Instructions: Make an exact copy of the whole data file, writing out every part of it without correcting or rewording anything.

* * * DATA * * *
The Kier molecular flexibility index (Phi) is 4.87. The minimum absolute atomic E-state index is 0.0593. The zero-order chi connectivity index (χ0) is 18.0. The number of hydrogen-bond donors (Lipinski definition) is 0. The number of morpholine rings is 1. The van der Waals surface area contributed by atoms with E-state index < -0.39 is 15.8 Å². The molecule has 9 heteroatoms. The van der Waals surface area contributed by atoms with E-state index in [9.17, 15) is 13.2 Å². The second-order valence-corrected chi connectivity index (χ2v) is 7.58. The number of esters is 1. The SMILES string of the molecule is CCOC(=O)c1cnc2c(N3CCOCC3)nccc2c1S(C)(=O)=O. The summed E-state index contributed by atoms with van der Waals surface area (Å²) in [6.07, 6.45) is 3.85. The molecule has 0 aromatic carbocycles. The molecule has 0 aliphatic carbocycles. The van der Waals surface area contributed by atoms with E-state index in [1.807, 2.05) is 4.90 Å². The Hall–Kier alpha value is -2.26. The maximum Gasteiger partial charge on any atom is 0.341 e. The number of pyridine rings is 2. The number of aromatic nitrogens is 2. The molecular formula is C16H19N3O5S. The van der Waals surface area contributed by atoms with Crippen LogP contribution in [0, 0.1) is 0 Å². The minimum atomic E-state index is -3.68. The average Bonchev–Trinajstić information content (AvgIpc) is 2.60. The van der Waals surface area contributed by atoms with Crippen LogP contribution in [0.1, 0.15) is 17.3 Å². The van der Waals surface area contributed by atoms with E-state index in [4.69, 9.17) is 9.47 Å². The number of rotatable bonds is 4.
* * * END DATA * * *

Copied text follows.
The Kier molecular flexibility index (Phi) is 4.87. The minimum absolute atomic E-state index is 0.0593. The zero-order chi connectivity index (χ0) is 18.0. The number of hydrogen-bond donors (Lipinski definition) is 0. The number of morpholine rings is 1. The van der Waals surface area contributed by atoms with E-state index < -0.39 is 15.8 Å². The molecule has 9 heteroatoms. The van der Waals surface area contributed by atoms with E-state index in [9.17, 15) is 13.2 Å². The second-order valence-corrected chi connectivity index (χ2v) is 7.58. The number of esters is 1. The SMILES string of the molecule is CCOC(=O)c1cnc2c(N3CCOCC3)nccc2c1S(C)(=O)=O. The summed E-state index contributed by atoms with van der Waals surface area (Å²) in [6.07, 6.45) is 3.85. The molecule has 0 aromatic carbocycles. The molecule has 0 aliphatic carbocycles. The van der Waals surface area contributed by atoms with E-state index in [1.807, 2.05) is 4.90 Å². The Hall–Kier alpha value is -2.26. The maximum Gasteiger partial charge on any atom is 0.341 e. The number of pyridine rings is 2. The number of aromatic nitrogens is 2. The molecular formula is C16H19N3O5S. The van der Waals surface area contributed by atoms with Crippen LogP contribution in [0, 0.1) is 0 Å². The minimum atomic E-state index is -3.68. The average Bonchev–Trinajstić information content (AvgIpc) is 2.60. The van der Waals surface area contributed by atoms with Crippen LogP contribution in [0.1, 0.15) is 17.3 Å². The van der Waals surface area contributed by atoms with E-state index in [4.69, 9.17) is 9.47 Å². The number of rotatable bonds is 4.